In Chicago, the fourteen-year-old Annie lives with her family in the suburb and she has been chatting in a teen chat room in Internet with the sixteen year-old Charlie. When they get close to each other, Charlie tells that he is actually twenty years old. They schedule to meet each other but when Annie meets Charlie, she realizes that he is about thirty-five years old and is disappointed. However, she is seduced by Charlie and loses her virginity to her "boyfriend" in a motel. Her best friend Brittany tells to the school counselor about the relationship of Annie with an older man and the teenager is sent to medical examination. Her parents Will and Lynn are visited by the FBI Agent Doug Tate that is in charge of the investigation. The family is torn apart and while Lynn supports her daughter, Will becomes obsessed to find the sexual predator.Written by
Claudio Carvalho, Rio de Janeiro, Brazil
Will states that Annie's new Macbook Pro has a hard drive with a 4 GB capacity. Drive capacities vary from model to model, but at minimum it would be over 100 GB. 4 GB is a typical amount of RAM for a Macbook Pro. See more »
Chris Henry Coffey, who plays "Charlie," is billed as Graham Weston, the character's real name. The pictures he posts in the chat room to make Annie think he's 16 years old are of actor Tristan Peach, who is billed as Charlie in the credits.. See more »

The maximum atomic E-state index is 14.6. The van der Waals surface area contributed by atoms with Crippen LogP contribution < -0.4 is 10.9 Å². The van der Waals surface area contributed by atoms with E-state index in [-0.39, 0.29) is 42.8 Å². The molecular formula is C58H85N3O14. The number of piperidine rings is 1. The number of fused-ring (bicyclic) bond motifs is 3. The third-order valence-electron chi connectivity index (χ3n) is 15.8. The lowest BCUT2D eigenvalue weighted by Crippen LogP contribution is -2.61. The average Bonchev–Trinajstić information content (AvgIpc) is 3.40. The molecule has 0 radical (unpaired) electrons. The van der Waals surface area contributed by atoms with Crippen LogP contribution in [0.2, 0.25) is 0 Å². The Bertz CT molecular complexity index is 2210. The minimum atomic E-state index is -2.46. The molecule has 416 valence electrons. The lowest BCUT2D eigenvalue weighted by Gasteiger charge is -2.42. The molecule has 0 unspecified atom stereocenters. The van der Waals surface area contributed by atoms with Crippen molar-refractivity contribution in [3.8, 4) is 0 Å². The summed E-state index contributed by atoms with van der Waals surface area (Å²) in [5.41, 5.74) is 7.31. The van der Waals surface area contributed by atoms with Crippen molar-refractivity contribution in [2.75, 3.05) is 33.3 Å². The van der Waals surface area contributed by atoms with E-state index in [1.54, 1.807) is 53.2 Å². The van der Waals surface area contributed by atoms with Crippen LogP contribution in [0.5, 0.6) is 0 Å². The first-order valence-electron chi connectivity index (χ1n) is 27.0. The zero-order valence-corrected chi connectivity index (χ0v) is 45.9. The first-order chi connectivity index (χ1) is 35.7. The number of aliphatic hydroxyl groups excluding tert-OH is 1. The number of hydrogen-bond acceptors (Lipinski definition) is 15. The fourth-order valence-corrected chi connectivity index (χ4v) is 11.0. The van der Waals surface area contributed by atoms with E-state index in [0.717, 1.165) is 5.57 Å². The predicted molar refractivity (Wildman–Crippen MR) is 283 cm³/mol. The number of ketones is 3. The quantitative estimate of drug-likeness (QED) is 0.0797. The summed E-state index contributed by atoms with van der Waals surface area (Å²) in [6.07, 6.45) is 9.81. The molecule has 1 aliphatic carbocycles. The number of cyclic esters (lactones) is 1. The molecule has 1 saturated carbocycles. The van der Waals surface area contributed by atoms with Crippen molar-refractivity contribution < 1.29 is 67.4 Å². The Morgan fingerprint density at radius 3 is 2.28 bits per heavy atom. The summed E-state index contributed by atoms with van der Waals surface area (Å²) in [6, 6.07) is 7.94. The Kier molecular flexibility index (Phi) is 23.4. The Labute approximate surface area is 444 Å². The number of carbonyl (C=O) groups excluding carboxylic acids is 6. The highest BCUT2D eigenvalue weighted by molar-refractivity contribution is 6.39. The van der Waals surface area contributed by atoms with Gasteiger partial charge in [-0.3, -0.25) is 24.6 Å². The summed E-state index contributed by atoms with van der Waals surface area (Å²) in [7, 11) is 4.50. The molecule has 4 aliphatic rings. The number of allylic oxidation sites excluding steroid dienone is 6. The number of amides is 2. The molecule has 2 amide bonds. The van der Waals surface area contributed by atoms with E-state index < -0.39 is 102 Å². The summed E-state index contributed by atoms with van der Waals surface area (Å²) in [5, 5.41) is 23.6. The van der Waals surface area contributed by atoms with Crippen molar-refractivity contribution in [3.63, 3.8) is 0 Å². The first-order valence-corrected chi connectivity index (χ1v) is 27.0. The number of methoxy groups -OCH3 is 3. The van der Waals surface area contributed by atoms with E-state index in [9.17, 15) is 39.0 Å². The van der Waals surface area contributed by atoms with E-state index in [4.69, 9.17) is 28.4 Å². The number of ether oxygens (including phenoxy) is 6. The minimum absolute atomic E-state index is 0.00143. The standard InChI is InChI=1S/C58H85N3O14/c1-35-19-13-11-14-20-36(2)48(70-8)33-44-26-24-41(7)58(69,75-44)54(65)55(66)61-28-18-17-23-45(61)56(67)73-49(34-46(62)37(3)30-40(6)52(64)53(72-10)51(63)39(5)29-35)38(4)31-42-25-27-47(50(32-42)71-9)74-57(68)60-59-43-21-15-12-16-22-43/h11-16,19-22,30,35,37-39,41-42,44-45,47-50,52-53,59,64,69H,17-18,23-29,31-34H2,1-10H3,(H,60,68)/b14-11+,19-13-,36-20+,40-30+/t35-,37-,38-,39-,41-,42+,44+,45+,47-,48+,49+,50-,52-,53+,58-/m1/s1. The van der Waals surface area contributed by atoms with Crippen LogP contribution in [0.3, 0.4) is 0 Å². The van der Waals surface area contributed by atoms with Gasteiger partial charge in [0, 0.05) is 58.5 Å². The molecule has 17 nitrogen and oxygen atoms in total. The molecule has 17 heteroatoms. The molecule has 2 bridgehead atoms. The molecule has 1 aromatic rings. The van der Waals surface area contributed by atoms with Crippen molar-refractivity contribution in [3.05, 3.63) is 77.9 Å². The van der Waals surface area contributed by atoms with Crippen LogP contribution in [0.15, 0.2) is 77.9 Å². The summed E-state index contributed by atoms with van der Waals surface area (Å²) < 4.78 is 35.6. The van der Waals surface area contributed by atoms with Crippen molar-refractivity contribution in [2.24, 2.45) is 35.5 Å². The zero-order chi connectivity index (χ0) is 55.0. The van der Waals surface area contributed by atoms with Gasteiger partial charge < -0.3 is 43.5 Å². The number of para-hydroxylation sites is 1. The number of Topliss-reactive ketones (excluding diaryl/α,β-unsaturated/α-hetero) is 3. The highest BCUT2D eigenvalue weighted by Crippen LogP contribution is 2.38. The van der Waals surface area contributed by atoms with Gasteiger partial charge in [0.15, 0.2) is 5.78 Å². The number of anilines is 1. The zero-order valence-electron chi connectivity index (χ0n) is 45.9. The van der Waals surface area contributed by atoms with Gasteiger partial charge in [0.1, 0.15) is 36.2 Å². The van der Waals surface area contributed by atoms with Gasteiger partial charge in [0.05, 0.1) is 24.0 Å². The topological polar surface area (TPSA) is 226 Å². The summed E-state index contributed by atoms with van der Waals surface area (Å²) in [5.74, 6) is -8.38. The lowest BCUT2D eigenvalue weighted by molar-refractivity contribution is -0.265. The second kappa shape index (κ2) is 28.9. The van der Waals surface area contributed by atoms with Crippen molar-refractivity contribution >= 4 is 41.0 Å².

David Schwimmer behind the lens of a movie with the synopsis of a movie-of-the-week about internetpredators. Wow, this could go either way I thought. And it did.
The Good: This movie is carried by its young leading star. Liana Liberato is Annie and she makes us feel every emotion she has. Sometimes we just don't get her: her actions or what's she's saying. Then, and this is where the screenplay and direction comes in, there are a few lines of dialog or a well chosen shot and we get what's being said. That symmetry is what makes Trust good.
It's never overly dramatic and definitely does not hold back in depicting the loss of innocence and broken trust within the family or the minds of the family members.
This is B-movie with an A-list cast and the movie works because of the above average actors.
The Less: It's still a little cliché. Dr. Phil would approve this film. The Hallmark-channel feeling is never shed off and although it's bold in depicting it's story: it's also very predictable. There's no grey here, only black and white. This goes also for the characters: the innocent teen, the understanding mother, the work oriented father etc.
Overall: The screenplay mixes good dialog and a dramatic look at teens growing up in the information-age with clichés and predictability. Schwimmer passes his exam as a director, as opposed to a actor turned director. It's not bad and watchable alone for the Tour de Force by Liberato, but don't expect a masterpiece. Because that would be too much credit. I give it a 6 out of 10.
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